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The Carletonian

The fear of invading: excuses for keeping Carleton divided

“It’s not that I don’t want to go, I just don’t want to intrude.” 

“It’s not that I don’t want friends of color, but what am I going to do, go up to a table of non-white people and say ‘hey, be my friend?’”

I lost count of how many times I have heard these two statements or some variation of them. On the surface, it’s a reasonable conclusion to draw — you don’t want to impose on anyone, right? Looking at what results from it, what I see is an incredibly socially segregated school that touts its “40 percent BIPOC” badge. 

A recent conversation with a friend of mine, another brown student at Carleton, prompted me to deeply consider the impact of social segregation, and the extent to which it isolates students of color. A current senior, she told me about her almost entirely white friend group in freshman and sophomore year that quickly transitioned to a new, almost entirely non-white one by her junior year. She did not speak ill of her old friends — they were neither racist nor did they express any overt prejudice towards her. The reality was far more subconscious than that. It was the little things like choosing not to go to a MOSAIC party or, more generally, choosing to avoid any space that would place them in the minority. 

This story parallels the experiences of a number of students of color I’ve spoken with at Carleton. As someone who entered Carleton and formed an almost exclusively white friend group, I couldn’t help but notice the ways my experience at Carleton further feeds this narrative. As I look more closely at tables in the dining hall, parties, or even groups of people simply gathering in Anderson, the visibility of different racially-formed friend groups is impossible for me to ignore.

I can’t speak to the experiences of other students of color at Carleton, so I’ll stick with my own and how I feel. What really frustrates me is that I connect with my white friends on many levels, but the one way that I’m not able to connect with them is my culture. I love watching Yeh Jawaani Hai Deewani with my family, or listening to Kala Chasma at a party. I love the MOSAIC diwali celebrations because it’s a time at Carleton in which I am reminded of home while eating Gulab Jamuns and wearing a lehenga and bangles all up my arms. While dancing and celebrating, I’m able to remember parties with family friends who I miss dearly. Most importantly, I feel like the truest and realest version of myself. Even if I know my white friends can never understand this, I want them to at least make an attempt to immerse themselves in the culture that makes me who I am. I want them to see a Bollywood dance party, to share a kaju katli with me, to celebrate South Asian events.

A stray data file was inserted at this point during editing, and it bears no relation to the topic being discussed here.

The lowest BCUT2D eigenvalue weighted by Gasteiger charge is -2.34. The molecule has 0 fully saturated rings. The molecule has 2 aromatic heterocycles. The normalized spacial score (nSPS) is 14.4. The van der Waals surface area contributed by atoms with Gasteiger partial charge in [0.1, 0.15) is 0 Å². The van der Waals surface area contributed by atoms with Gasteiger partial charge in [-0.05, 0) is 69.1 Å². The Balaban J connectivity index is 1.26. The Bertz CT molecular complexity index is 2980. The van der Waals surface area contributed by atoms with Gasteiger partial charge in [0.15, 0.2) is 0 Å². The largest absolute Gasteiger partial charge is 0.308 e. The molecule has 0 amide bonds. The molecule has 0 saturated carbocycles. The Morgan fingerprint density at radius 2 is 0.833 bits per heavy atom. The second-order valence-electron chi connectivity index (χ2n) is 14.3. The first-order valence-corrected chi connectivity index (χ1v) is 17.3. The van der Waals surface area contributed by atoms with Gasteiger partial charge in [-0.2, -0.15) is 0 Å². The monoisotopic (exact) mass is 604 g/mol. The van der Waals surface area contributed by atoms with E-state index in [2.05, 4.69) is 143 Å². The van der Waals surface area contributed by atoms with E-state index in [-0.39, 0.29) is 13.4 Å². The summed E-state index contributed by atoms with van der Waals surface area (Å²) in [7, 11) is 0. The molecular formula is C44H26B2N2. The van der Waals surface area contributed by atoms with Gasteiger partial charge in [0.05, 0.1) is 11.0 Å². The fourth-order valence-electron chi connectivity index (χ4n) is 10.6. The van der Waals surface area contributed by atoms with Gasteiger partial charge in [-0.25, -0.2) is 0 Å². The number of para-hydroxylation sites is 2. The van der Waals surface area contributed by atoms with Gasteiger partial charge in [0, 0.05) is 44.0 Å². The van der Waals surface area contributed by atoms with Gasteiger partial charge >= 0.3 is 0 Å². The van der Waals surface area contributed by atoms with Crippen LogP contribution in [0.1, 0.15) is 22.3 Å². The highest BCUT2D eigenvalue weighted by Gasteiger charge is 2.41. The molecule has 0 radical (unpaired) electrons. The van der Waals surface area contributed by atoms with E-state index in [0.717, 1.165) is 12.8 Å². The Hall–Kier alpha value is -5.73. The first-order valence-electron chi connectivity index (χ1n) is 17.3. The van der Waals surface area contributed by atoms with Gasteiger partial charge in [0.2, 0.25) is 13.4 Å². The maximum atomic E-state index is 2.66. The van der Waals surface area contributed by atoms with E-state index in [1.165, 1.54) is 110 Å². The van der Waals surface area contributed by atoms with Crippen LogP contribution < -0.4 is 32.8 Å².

There’s a second, equally important disconnect that comes with knowing they will never have to exist at Carleton as a racial minority. They will never face the stress and anxiety attached to entering a party where there is not a single other person of color. Whether or not they intend to, white students control the dominant culture and the “social hierarchy,” or popularity, at Carleton. MOSAIC parties are distinctly separate from “normal” parties intended for all students at Carleton, and because these parties are not “their space,” they are able to excuse themselves from attending —  even if I, or another student, had explicitly invited them. By contrast, there exist parties theoretically open to “everyone,” however, these parties are predominantly white. It’s somehow acceptable, almost my social responsibility to my friends, to show up at Dixon or Dow and be the only person of color. There’s no conception of that as really weird, as something to be changed. These spaces are not only less enjoyable but also present students of color with a social powerlessness. My decision becomes not when and where I want to party, but rather, whether I want to keep my friends or not. It’s not that I hate these parties, but more that I don’t make a true decision as to whether or not I go. It’s a social obligation, I have to go to these specific parties in order to maintain any sort of connection to my white friends.